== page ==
Saturday, December 26, 2020

December 26th, 1970

1970:  December 26th – George Harrison becomes the first Beatle to top the pop charts with his #1 Single “My Sweet Lord.”  (Of course by now he had already been #1 here in Chicago for the past three weeks!)

Five years later, a New York State Judge would find Harrison guilty of “subconscious plagiarism” and copyright infringement, stating that he found “My Sweet Lord” “too similar” to the 1963 Chiffons’ hit “He’s So Fine.” 

The legal battle would continue until 1998, by which time George had paid $587,000 in royalties to the original publisher, Bright Music.  He would later make light of the incident in his 1976 Hit “This Song.”

Interesting fact ...

Not only was George Harrison the first solo Beatle to have a #1 Hit ...

But he was also the LAST ...

When his rockin' version of "Got My Mind Set On You" topped Billboard's Hot 100 Pop Single Chart the week of January 16th, 1988.

Truth be told, I had some serious reservations about going with today's anniversary date.

Billboard Magazine has long been recognized as "The Music Bible" when it comes to chart information ... and thanks to books published by Joel Whitburn's Record Research, has been reiterated as the only source that matters. (Does the slogan "It ain't #1 'til it's #1 in Billboard" ring a bell?)

But there were, in fact, THREE major trade publications at the time tracking these things ... and although both Billboard and Cash Box showed "My Sweet Lord" hitting the top spot on December 26th, it actually ascended to #1 the week BEFORE in Record World Magazine.  (Probably the least acknowledged source of the three.)

However, after Joel published "The Comparison Book" in 2015, showing the peak position in all three publications side-by-side for the very first time, Forgotten Hits has adopted the policy of quoting a record's peak performance OVERALL in our own chart recaps.  (Billboard's Hot 100 will always be the standard and the benchmark ... but recently ignoring hits of the rock era PRIOR to that chart's official debut in August of 1958 ... and the convoluted way the charts are compiled today ... has cost them a bit of credibility in my book as well.)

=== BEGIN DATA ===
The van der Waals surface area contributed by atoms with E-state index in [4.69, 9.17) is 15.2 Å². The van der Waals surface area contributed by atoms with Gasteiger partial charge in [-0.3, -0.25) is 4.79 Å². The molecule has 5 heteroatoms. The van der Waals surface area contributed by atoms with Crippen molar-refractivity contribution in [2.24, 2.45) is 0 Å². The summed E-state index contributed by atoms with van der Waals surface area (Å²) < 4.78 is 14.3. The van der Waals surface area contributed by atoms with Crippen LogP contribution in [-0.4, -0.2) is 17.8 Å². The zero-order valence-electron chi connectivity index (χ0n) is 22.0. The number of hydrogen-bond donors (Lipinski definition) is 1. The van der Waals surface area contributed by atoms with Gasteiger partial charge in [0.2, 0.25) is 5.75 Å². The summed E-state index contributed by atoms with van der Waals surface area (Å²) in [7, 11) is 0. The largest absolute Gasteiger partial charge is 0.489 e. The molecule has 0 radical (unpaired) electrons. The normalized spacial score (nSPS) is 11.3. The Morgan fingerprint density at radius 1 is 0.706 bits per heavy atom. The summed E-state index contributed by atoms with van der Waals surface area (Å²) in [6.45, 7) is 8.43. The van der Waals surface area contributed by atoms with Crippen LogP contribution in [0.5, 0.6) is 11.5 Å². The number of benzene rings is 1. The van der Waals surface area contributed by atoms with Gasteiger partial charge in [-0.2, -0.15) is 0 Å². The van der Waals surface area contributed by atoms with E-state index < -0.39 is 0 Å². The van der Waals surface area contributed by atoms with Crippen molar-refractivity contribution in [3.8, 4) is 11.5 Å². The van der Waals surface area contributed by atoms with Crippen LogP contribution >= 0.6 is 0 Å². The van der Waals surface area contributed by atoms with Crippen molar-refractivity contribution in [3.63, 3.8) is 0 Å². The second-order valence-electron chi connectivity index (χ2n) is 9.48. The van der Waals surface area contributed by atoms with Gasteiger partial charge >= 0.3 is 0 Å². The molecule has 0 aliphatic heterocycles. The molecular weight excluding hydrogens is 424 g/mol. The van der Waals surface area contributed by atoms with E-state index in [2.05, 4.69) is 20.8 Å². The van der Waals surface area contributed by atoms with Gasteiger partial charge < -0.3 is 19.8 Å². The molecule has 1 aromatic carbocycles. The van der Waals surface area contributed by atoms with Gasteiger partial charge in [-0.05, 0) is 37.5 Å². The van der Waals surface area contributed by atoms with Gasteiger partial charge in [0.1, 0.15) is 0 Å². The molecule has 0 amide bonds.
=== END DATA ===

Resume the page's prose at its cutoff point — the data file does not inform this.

Now factor in the reality that the Billboard Hot 100 that first showed George Harrison on top was for "The Week Ending December 26th," and you've got a whole NEW date to contend with.

If his #1 record was good for the week ENDING on December 26th, that means it actually became #1 on December 20th, which is when that chart would have first appeared to subscribers and retailers.

I think the key thing here is not so much the date (we went with December 26th because THAT'S the date you'll find posted on every other "On This Date In Rock History" report), but the fact that George was the first to accomplish it ... the first former Beatle to earn a #1 solo hit.  (Ironically, RINGO would be the next the following year ... but only in Cash Box and Record World ... meaning that it doesn't really count, right???  Then how did TWO of the leading trade publications get it wrong?  Don't get me started.)

As far as I'M concerned, the most definitive chart information out there is our own Super Charts, compiled by Randy Price, showing a week-by-week analysis based on information gathered from ALL THREE CHARTS ... the ONLY way to eliminate some of the gross discrepancies that we see in hindsight along the way.

I am happy to report that The Super Charts return to Forgotten Hits on January 2nd and 3rd ... and will continue every Sunday for 2021 ... as we remember the hits of 1971.

Please join us each and every week as we remember the biggest hits and events of 1971 ... 

Right here in Forgotten Hits!  (kk)